Shchedrin says that he has long been partial to England. He even personally corrected Anthony Phillips’s translation of Levsha – corrected, “meticulously even though the extent of his knowledge of the language is very imperfect”. Shchedrin expressed his fondness for England in Princess Charlotte, a character he introduced himself. This role is sung by mezzo-soprano and State Duma deputy Maria Maksakova.
“The epoch of Princess Charlotte, who virtually ruled the kingdom in the time of George IV, corresponds to the time of Levsha. My heroine has many English characteristics: extreme tact, cordiality, and hospitality,” said Ms. Maksakova.
“She is portrayed by the composer with great love, which must be pleasing to an English audience.”
On the third day, the choir under the Mariinsky’s Andrei Petrenko will perform Russian spiritual compositions and Gavrilin’s Perezvony, a popular opus in Russia that also explores the secrets of the national mentality, in which hopeless melancholy is inseparable from self-irony.
The visit by the Mariinsky is unlikely to be all plain sailing: the question of Gergiev’s ties to the Kremlin will inevitably be raised, ties which have already led to protests being staged against him.
“The Barbican believes in the right to free speech, and, as with any Barbican event, people are able to protest and make their views known. However, we respectfully ask that these protests happen outside the venue and anyone disturbing the concerts would be asked to leave for the benefit of other audience members,” the Barbican management told RBTH.
Ms. Maksakova said: “Yes, I am a politician and musician all in one, but I am an exception. Music and politics are usually completely different things. And when Gergiev is at the podium, and not at a press conference, he is one of those great directors, the number of which in the world can be counted on one hand. At this moment it is just not right to get in the way of people who have come to hear music.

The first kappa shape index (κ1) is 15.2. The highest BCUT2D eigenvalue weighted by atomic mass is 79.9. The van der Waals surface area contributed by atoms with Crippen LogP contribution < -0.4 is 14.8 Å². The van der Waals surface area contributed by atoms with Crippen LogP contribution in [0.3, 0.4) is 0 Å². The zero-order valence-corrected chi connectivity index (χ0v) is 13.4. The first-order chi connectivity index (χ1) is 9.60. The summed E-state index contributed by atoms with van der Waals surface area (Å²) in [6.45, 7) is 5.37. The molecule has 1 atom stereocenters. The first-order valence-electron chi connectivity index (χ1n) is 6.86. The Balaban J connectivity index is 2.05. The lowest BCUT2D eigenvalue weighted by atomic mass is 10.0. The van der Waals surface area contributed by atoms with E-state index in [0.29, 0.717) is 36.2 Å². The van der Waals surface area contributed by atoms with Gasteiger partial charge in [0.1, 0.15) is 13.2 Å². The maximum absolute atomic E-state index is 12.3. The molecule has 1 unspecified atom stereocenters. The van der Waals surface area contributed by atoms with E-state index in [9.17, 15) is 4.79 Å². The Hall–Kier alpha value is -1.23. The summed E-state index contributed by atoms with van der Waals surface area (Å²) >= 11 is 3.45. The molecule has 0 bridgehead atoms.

“But, generally, I think that Russian artists do not need to involve themselves too deeply in Russian political processes. A musician of the level of Gergiev is a goodwill ambassador and face of the state. He should always have the opportunity to carry out a peace mission.”
A Punishing Schedule
It is no exaggeration to say that Gergiev is a face of the state. The Mariinsky’s most recent history is one of the finest examples of the splendid flourishing of a major institution in modern Russia. A year ago, Gergiev’s 60th birthday saw the unveiling of the Second Stage, a hi-tech complex with a stage the size of a football field. Gergiev had already built another hall with good acoustics in 2006, and the Mariinsky now puts on an unthinkable number of performances and concerts. Last season alone there were 1,036.
From time to time this demanding schedule affects quality, especially if Gergiev is not in the theatre (an incredibly hardworking conductor, he is out on tour more than any other major conductor).
Perhaps things will ease up after a couple years, when the old stage, built in 1860, will close for restoration? But knowing Gergiev, such hopes are likely to be in vain. He is sure to still be involved in touring – in London and elsewhere.
This post originally appeared on Russia Beyond on October 28, 2014 and has been reposted with permission.
This post was written by the author in their personal capacity.The opinions expressed in this article are the author’s own and do not reflect the view of The Theatre Times, their staff or collaborators.
This post was written by Yaroslav Timoféyev.